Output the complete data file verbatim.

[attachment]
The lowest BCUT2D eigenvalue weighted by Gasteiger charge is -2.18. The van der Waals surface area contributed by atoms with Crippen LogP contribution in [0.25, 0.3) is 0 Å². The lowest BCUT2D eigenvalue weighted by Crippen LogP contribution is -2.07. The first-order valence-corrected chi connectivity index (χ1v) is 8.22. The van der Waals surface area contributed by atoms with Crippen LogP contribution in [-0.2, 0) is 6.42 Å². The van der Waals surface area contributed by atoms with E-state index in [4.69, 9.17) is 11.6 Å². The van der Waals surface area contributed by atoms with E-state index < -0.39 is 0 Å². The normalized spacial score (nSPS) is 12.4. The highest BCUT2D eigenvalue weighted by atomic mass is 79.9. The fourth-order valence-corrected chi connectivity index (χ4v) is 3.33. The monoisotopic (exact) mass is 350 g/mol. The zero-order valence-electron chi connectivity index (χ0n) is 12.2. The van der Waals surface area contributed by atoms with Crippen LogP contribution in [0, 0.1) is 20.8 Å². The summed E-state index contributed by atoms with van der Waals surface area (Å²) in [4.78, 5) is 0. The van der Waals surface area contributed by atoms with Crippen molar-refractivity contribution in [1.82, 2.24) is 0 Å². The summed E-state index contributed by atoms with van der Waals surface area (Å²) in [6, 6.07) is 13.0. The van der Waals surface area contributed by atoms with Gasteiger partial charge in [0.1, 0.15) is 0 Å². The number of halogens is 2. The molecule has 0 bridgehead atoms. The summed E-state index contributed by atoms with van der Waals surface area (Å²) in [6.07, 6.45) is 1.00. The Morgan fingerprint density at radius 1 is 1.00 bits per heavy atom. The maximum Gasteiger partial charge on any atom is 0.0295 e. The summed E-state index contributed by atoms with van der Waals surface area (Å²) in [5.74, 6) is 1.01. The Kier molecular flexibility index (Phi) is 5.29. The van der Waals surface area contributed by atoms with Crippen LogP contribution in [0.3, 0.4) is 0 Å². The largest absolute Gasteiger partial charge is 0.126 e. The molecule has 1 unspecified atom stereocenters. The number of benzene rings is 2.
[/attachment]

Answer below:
The lowest BCUT2D eigenvalue weighted by Gasteiger charge is -2.18. The van der Waals surface area contributed by atoms with Crippen LogP contribution in [0.25, 0.3) is 0 Å². The lowest BCUT2D eigenvalue weighted by Crippen LogP contribution is -2.07. The first-order valence-corrected chi connectivity index (χ1v) is 8.22. The van der Waals surface area contributed by atoms with Crippen LogP contribution in [-0.2, 0) is 6.42 Å². The van der Waals surface area contributed by atoms with E-state index in [4.69, 9.17) is 11.6 Å². The van der Waals surface area contributed by atoms with E-state index < -0.39 is 0 Å². The normalized spacial score (nSPS) is 12.4. The highest BCUT2D eigenvalue weighted by atomic mass is 79.9. The fourth-order valence-corrected chi connectivity index (χ4v) is 3.33. The monoisotopic (exact) mass is 350 g/mol. The zero-order valence-electron chi connectivity index (χ0n) is 12.2. The van der Waals surface area contributed by atoms with Crippen LogP contribution in [0, 0.1) is 20.8 Å². The summed E-state index contributed by atoms with van der Waals surface area (Å²) in [4.78, 5) is 0. The van der Waals surface area contributed by atoms with Crippen molar-refractivity contribution in [1.82, 2.24) is 0 Å². The summed E-state index contributed by atoms with van der Waals surface area (Å²) in [6, 6.07) is 13.0. The van der Waals surface area contributed by atoms with Gasteiger partial charge in [0.1, 0.15) is 0 Å². The number of halogens is 2. The molecule has 0 bridgehead atoms. The summed E-state index contributed by atoms with van der Waals surface area (Å²) in [6.07, 6.45) is 1.00. The Morgan fingerprint density at radius 1 is 1.00 bits per heavy atom. The maximum Gasteiger partial charge on any atom is 0.0295 e. The summed E-state index contributed by atoms with van der Waals surface area (Å²) in [5.74, 6) is 1.01. The Kier molecular flexibility index (Phi) is 5.29. The van der Waals surface area contributed by atoms with Crippen LogP contribution in [0.3, 0.4) is 0 Å². The largest absolute Gasteiger partial charge is 0.126 e. The molecule has 1 unspecified atom stereocenters. The number of benzene rings is 2.